FAMU

Thank you, Hampton, for complicating MEAC football even more than usual

MEAC Hampton

Hampton isn’t in the MEAC anymore, but that isn’t stopping the newest member of The Big South from adding to the usual chaos that goes on the final week.

The final (full) week of the regular season for the MEAC is this week, and as has often been the case, championship bids are on the line for several schools. This is not an unusual outcome for the only HBCU conference that does not have a championship game. Remember 2014 when the stars and planets aligned to give us not one, not two, not three, but FIVE MEAC champions?

Last year there wasn’t nearly as much drama as North Carolina A&T was unbeaten and head-and-shoulders above the entire conference heading into the final week. But things are back to normal in the MEAC this year, which means there are several outcomes that could shape which (or how many) team (s) will claim a title and postseason spots.

But first, we have to deal with the one unique aspect of this season.

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MEAC

Almost one year to the day that HBCU Gameday broke the news that Hampton was leaving the MEAC, the Pirates are still making waves in the MEAC. Well, sort of.

Hampton’s abrupt decision to leave the MEAC started a fight that got pretty ugly for a while. The conference and its once-prized Virginia pupil were involved in a bitter dispute that ended up with all 10 remaining football-playing members keeping it off their schedules. While this was meant to stick it to Hampton for leaving, it also left teams scrambling to find opponents the weeks they would have played it.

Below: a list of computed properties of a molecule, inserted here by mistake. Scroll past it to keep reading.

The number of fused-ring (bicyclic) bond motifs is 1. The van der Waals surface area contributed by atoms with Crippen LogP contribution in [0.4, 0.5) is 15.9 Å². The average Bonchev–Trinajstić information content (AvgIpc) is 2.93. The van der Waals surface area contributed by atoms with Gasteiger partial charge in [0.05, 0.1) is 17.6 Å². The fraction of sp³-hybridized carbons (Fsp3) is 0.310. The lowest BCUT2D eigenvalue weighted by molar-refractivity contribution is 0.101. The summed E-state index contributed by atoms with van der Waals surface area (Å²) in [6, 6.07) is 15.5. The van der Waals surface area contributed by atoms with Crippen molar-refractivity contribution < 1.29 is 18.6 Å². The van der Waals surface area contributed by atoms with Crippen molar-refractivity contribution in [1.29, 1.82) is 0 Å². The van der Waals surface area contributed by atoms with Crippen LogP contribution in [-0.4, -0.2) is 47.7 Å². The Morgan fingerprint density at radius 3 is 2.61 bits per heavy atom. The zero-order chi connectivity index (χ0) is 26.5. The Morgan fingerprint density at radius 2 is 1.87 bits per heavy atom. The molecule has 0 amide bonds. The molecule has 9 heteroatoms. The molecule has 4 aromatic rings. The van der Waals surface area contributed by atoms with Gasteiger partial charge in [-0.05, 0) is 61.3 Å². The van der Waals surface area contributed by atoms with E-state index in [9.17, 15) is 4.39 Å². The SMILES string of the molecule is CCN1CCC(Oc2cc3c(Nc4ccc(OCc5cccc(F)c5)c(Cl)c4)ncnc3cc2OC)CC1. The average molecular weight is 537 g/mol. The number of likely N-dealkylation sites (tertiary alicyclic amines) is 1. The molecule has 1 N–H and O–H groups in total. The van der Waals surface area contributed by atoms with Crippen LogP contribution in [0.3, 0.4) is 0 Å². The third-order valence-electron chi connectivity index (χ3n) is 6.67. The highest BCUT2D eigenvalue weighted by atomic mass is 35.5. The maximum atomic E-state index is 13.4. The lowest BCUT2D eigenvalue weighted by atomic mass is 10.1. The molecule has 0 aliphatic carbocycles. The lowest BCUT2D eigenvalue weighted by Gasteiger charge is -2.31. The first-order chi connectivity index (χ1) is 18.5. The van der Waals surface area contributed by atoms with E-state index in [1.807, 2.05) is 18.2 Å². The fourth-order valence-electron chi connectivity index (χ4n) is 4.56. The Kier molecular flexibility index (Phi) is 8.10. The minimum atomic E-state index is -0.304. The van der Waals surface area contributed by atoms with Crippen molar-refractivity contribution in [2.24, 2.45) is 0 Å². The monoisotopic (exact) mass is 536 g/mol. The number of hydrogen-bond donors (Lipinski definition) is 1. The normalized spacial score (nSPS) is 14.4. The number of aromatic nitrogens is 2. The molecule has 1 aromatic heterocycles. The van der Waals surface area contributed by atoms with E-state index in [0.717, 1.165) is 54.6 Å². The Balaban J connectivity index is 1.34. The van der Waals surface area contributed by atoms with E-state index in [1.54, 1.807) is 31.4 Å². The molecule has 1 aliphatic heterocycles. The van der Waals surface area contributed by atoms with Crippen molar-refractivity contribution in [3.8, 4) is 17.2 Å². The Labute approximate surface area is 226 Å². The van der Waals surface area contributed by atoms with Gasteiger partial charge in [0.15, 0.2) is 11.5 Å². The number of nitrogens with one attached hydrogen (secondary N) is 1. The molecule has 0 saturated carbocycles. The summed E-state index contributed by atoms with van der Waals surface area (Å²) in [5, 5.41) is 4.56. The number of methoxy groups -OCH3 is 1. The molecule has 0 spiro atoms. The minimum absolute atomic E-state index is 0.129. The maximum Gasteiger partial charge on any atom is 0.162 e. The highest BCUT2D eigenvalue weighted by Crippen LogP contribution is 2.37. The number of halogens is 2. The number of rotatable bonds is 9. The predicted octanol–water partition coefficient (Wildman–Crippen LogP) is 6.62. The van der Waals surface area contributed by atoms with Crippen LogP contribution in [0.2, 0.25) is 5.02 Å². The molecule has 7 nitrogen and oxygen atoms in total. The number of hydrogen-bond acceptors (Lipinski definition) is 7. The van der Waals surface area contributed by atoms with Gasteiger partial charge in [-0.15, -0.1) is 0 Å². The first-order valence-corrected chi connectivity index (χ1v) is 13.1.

Some teams like Howard found non-conference teams to fill in the gap. Most, however, simply inserted another MEAC team into the schedule. The decision was made prior to the season that these games would not count towards the conference schedule, making them just like any other OOC game and counting only seven games towards the title race.

Most fans didn’t pay attention to it. Heck, we forgot for a while to. No one really thought it mattered until Morgan State trotted down to the corner of Sullivan and Lindsay and hit A&T in the mouth with a 17-14 win to end its 15-game winning streak, which included two wins over FBS teams. A&T made sure it was known that it was a non-conference game, and heads started scratching.

A&T’s loss to Morgan State didn’t hurt it in the MEAC, but the loss at home to FAMU sure did. That win gave FAMU control of the MEAC race, meaning A&T and everyone else need it to lose two MEAC games over the second half of the year. On Oct. 27 it went up to Howard hoping to clinch the title super-early, but got denied and handed its first conference loss of the year. And then it got thumped 44-21 by South Carolina State at home. However, much to the disdain of the Aggie faithful, the game did not count as a MEAC contest because, you guessed it…THE HAMPTON FACTOR.